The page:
At any stage of your business’ life, you’ll need to make sure you have enough money in the bank to move forward. From its initial set-up, through every step of its growth, ensuring that you have access to the finance you’ll need is crucial to its success.
Our Corporate Finance team works with clients at various stages throughout their lifespan to ensure they have the most cost-effective and appropriate funding to help them move forwards. Many clients ask the team how to raise that much-needed capital to finance their company’s growth – whether it’s getting the business off the ground or covering corporate expenses along the way. So we caught up with Darren, who heads up Corporate Finance, for some simple tips on financing your business. If you’d prefer to skip the text and discuss it in person, simply click the green button to chat about your specific needs.
Debt or equity
There are two basic ways to finance a business: debt and equity, and all financing solutions consist of one or the other, or a combination of both. The best solution for your business will depend on your specific circumstances.
- Debt – this is a loan or line of credit that provides you with a set amount of money that has to be repaid within an agreed period of time. Most loans are secured by assets, which means that the lender can take the assets away if you don’t pay. A loan can also be unsecured, but it’s less usual in a professional setting.
- Equity – selling a part of your business (known as selling an equity stake) means that you wouldn’t have to pay back the investment because the new owner of the equity would have all the benefits, voting rights and cash flow associated with the equity stake they’d bought.
Here is an overview of some of the more common methods of financing a business.
The easiest way to finance your business is to use your own money. It’s fantastic if you’re able to save money over time then use these savings to fund your business. However, most business owners (or potential business owners) are limited by the amount of money they can save. Some people borrow money against their homes, retirement plans, or insurance policies in order to develop their businesses. This is risky! If the business fails, you could lose everything. Although we like to stay positive, the reality is that a high percentage of businesses fail in the first couple of years, so remember that the odds are stacked against you.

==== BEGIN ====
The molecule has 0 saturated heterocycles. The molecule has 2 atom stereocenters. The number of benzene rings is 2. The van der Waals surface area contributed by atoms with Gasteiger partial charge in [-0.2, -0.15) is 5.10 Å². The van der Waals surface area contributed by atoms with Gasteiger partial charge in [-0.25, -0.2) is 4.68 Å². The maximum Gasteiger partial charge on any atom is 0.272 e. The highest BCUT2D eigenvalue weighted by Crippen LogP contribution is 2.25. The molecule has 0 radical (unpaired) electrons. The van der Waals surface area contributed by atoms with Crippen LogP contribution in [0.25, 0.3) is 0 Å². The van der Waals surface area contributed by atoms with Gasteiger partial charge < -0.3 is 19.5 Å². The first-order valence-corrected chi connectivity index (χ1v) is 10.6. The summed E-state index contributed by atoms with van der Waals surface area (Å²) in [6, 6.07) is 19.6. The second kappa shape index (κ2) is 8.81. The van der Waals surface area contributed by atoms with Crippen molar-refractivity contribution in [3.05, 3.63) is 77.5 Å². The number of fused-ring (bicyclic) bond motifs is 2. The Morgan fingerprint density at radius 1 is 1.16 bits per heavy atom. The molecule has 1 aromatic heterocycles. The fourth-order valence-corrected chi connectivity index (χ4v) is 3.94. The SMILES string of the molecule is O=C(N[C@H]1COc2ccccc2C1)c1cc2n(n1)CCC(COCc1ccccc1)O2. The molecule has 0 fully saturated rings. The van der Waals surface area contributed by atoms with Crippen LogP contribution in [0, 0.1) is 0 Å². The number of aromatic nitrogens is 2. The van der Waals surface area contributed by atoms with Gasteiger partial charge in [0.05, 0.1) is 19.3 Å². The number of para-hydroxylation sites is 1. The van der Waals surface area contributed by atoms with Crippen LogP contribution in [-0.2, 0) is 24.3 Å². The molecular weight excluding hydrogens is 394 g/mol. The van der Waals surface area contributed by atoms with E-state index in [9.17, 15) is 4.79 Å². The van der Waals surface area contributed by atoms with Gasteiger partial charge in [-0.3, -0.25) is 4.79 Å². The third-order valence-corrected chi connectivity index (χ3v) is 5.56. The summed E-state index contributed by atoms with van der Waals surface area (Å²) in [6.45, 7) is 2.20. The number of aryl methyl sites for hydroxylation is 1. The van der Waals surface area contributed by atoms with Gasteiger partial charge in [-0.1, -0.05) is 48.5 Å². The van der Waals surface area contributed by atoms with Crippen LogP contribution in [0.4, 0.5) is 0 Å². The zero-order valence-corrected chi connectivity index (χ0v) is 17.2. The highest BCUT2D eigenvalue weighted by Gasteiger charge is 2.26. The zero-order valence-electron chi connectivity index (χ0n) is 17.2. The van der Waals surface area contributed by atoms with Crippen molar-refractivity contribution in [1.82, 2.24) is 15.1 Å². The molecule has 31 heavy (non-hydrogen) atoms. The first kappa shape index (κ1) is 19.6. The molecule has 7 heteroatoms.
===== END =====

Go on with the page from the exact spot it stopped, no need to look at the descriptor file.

- Friends and family
Would your friends and family be interested in investing in your business? You could offer them an equity investment or – if you feel it’s appropriate, ask them for a business loan. Think carefully about your personal relationships though. Is it likely that your new ‘silent partners’ would expect a say in your business decisions? And how would it turn out if you ignored their advice or demands? It’s definitely worth bearing in mind that this could also become problematic if the business should fail. Would you be willing to risk your relationship for the sake of your business?
- Business loans
There are various sources of loans available to UK businesses and entrepreneurs. Many people’s first port of call is their bank or building society, where the loan is repaid over a number of years. One issue with this is that most banks only provide finance if you have a successful track record and substantial assets that they can call upon if you’re unable to repay the loan. The interest rates may be particularly high too, making this an expensive option for your business.
There may be other loans available for you, depending on your industry, so do some research, or ask our corporate finance team to guide you in the right direction.
- Credit cards
Credit cards are another option for financing your business growth. You can also use them to help ease your cash flow, such as by paying suppliers.
- Cash advances
Your credit card provider may allow you to take a cash advance. Most credit card companies set limits for this and often charge high rates. This means that using cash advances can be expensive. Try not to overextend yourself, and don’t forget that borrowing on your credit card will affect your overall credit score.
- Angel investors
Angel investors usually invest in businesses by buying some of the equity. They can provide money, expertise and guidance to help launch a business then steer it toward success over an agreed period – often 3-5 years. This is not an easy option though, as you have to demonstrate potential growth with a solid business plan that covers the set period of time. After this, the angel investors would expect to recoup their profits.
- Invoice factoring
This is a useful source of finance if your company has cash flow problems due to clients paying their invoices late. It enables you to sell your unpaid invoices (accounts receivable) to a factoring company for a percentage of their total value, then the factoring company takes responsibility for collecting the invoice payments. It means you don’t receive the full amount of the original invoice, but your cash flow is improved.
- Purchase order funding
Growing businesses sometimes receive nice orders but then struggle to pay for the products to actually be produced or imported. Purchase order funding is a specific type of help offered to companies in this situation. The finance company pays the supplier directly, allowing the business to fulfil the confirmed orders.
Every business is different and every business owner is in a different financial starting position when they need to access finance. That’s why it’s best to chat through the issues with an expert in this field. Our Corporate Finance team are always happy to provide bespoke guidance to meet your specific needs. Simply click the green button to get in touch.